This article is for informational purposes only and is not a substitute for professional medical advice, diagnosis or treatment. Contact a qualified medical professional before engaging in any physical activity, or making any changes to your diet, medication or lifestyle.
Kidneys play a vital role in your health, from filtering blood, balancing fluids, removing waste products from your blood and more. However, it's estimated that one in 10 Canadians suffers from chronic kidney disease (CKD). Over time, CKD can lead to other health problems, such as heart disease.
To help your kidney health, avoid consuming too much sodium, potassium and phosphorous. Too much of these minerals in your bloodstream can put additional stress on your kidneys to adequately filter them.
Kidney disease can often go untreated as the signs and symptoms aren't always apparent until the disease is advanced. If you have a family history of kidney disease or you're concerned about your kidney health, contact your doctor to learn more about what you can do. Additionally, here are seven suggested foods to avoid when thinking about your diet.
Yes, this is sad news for guacamole lovers everywhere, but it's true — avocados aren't great for your kidneys since they're high in potassium. An average-sized avocado weighing about 200 grams can contain around 970 milligrams of potassium, nearly half the recommended dose for someone with kidney disease.
2. Canned foods
Canned foods, including soups and sauces, are high in sodium, potentially raising your blood pressure. Since those with kidney disease are already prone to sodium buildup and high blood pressure, adding extra sodium can adversely affect your health.
But choosing lower sodium varieties or those labelled "no salt added," as well as rinsing canned goods, can decrease sodium content by 33 per cent.
Bananas are a potassium-rich food that can help you meet your daily requirement, but they may not be the best option for people with kidney disease. Your kidneys usually regulate your potassium levels, but filtering excess potassium is difficult for those with kidney disease. In fact, someone with chronic kidney disease should limit their potassium intake to 2,000 to 3,000 milligrams per day. Be aware, as a single large banana contains 500 milligrams of potassium.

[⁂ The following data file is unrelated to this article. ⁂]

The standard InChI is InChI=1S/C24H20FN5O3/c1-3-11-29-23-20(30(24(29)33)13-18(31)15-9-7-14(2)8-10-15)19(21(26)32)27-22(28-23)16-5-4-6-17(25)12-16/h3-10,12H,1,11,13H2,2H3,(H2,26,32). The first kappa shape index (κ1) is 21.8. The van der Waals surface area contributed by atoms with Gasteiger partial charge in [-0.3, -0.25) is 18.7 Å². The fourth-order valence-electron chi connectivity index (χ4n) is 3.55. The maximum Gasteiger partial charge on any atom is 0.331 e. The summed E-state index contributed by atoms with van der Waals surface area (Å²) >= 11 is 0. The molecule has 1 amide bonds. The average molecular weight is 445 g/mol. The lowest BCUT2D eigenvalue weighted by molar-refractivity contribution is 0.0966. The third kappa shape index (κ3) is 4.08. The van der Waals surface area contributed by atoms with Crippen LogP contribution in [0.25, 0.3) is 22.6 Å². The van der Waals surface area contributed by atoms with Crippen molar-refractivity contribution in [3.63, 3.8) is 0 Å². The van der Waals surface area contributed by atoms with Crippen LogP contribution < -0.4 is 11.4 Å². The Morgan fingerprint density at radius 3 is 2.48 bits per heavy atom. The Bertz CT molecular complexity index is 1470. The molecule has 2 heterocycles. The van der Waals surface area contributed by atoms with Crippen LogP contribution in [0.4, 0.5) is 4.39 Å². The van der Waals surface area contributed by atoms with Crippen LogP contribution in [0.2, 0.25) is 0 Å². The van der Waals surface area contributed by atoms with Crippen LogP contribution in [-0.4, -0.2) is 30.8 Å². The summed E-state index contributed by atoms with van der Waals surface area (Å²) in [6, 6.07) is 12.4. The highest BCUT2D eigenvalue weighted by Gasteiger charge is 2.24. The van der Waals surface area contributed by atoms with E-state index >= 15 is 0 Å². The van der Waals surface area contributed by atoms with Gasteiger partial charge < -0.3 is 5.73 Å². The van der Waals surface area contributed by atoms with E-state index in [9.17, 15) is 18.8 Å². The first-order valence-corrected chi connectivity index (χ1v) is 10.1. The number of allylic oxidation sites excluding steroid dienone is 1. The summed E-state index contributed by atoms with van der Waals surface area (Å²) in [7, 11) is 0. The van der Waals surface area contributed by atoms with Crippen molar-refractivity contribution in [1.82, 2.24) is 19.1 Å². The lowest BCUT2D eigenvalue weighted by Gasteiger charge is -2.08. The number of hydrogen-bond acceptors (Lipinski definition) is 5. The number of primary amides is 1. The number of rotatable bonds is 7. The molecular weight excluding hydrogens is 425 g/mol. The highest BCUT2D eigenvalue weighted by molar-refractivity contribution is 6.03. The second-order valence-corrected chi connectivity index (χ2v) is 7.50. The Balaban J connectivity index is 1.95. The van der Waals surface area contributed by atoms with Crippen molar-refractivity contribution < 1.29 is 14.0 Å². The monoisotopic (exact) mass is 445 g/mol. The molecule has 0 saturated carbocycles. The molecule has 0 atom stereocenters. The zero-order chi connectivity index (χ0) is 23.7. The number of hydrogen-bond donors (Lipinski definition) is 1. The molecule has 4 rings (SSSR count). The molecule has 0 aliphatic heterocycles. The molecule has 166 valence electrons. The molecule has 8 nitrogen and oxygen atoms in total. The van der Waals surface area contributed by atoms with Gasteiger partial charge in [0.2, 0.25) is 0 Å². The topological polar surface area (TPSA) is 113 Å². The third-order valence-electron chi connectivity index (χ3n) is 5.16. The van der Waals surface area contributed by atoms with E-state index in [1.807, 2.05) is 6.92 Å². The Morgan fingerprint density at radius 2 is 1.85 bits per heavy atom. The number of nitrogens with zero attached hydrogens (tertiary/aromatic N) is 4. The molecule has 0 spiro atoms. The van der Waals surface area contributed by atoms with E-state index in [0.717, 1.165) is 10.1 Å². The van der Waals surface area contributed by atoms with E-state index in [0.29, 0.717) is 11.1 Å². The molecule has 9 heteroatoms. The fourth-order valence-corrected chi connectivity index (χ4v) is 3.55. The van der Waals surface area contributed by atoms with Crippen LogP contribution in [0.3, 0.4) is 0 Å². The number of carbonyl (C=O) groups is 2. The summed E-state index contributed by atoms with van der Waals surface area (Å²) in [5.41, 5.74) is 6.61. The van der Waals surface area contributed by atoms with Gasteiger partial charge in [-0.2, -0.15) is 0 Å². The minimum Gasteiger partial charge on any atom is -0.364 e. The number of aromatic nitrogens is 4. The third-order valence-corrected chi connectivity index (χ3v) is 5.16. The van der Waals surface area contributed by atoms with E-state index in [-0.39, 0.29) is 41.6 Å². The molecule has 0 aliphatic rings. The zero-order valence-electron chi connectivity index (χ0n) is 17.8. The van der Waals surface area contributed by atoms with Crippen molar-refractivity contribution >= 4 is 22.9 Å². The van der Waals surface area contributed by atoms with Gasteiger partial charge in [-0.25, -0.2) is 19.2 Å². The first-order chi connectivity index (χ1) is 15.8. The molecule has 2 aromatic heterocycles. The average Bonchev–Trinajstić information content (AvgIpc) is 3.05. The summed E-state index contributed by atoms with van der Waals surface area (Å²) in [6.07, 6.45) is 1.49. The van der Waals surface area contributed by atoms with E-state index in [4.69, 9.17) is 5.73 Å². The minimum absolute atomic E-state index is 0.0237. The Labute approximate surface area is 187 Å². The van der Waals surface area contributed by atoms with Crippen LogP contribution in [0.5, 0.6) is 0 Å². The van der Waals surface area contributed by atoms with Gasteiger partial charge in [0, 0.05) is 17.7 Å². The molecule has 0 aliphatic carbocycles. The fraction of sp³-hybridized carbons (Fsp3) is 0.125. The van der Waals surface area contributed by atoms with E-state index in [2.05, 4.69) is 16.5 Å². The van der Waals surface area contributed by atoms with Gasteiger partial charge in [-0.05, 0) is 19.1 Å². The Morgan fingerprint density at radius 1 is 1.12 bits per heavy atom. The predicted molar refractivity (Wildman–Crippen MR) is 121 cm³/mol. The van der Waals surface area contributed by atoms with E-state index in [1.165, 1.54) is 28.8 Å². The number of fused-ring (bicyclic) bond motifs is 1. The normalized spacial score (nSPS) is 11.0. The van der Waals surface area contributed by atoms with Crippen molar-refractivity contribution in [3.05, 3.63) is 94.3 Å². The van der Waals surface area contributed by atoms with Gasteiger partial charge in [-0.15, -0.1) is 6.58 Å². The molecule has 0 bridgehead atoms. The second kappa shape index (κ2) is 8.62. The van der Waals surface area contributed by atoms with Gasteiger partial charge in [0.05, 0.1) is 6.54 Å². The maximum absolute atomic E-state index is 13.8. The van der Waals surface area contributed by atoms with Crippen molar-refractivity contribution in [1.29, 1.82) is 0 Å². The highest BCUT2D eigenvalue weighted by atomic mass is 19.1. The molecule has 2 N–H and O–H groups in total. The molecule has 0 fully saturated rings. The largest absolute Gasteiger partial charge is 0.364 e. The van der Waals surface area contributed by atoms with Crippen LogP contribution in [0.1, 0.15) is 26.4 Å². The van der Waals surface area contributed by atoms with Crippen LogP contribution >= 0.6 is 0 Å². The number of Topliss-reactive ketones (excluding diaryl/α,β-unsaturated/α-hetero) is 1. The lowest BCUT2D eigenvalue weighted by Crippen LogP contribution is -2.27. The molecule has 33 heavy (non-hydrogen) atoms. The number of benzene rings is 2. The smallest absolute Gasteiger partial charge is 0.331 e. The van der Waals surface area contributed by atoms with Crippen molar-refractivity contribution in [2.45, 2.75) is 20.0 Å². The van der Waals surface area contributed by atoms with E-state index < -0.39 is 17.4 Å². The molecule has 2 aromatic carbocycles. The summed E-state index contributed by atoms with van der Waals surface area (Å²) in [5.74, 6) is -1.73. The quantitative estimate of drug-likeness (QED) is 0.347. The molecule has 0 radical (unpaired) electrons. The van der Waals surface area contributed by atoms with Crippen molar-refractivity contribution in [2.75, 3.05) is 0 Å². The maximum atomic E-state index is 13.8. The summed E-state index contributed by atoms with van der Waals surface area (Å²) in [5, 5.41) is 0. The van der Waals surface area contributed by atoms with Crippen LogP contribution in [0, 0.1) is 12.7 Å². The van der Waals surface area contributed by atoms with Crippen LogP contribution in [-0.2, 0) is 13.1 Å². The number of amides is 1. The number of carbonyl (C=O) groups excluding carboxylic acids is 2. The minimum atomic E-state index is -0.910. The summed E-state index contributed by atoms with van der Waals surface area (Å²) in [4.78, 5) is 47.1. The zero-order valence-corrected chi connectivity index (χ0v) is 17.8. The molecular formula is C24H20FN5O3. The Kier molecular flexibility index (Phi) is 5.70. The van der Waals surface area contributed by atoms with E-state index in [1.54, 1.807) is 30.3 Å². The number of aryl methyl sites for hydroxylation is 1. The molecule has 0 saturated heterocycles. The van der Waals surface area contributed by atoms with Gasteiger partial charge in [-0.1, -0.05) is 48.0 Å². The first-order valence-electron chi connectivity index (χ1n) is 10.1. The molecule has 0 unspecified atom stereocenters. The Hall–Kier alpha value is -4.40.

Pop also contains high levels of phosphoric additives. High phosphorus levels in urine are linked to kidney stones and can lead to kidney disease over time. Just drinking two cans of pop per day can increase your risk of developing kidney disease down the road.
Do your kidneys a favour and watch out for "phos" words in the ingredients list on the back of your carbonated beverages.
5. Dairy products
Dairy products — such as milk, cheese and yogurt — are a natural source of potassium and phosphorus. If your kidneys are damaged, too much phosphorus consumption can cause a buildup in the blood. The imbalance between calcium and phosphorus can then withdraw calcium from your bones.
If you want to maintain a healthy phosphorus and calcium balance but love dairy products, consider dairy alternatives, such as rice or almond milk.
6. Dried fruits
Dried fruits are healthy when eaten in small doses, but they're also ingredient-dense and high in sugar and potassium. For example, 200 grams of raisins can have up to 493 calories, while a whole fresh apple has fewer than 100 calories.
If you enjoy dried fruits, look for low-potassium options, like dried apples or cranberries.
7. Brown rice
Brown rice is a good source of fibre, vitamins and minerals. However, it's higher in potassium and phosphorus than white rice. One cup of cooked brown rice contains 150 milligrams of phosphorus and 154 milligrams of potassium, while one cup of cooked white rice contains only 68 milligrams of phosphorus and 55 milligrams of potassium.
If you're looking out for your kidney health, opt for white rice instead of brown.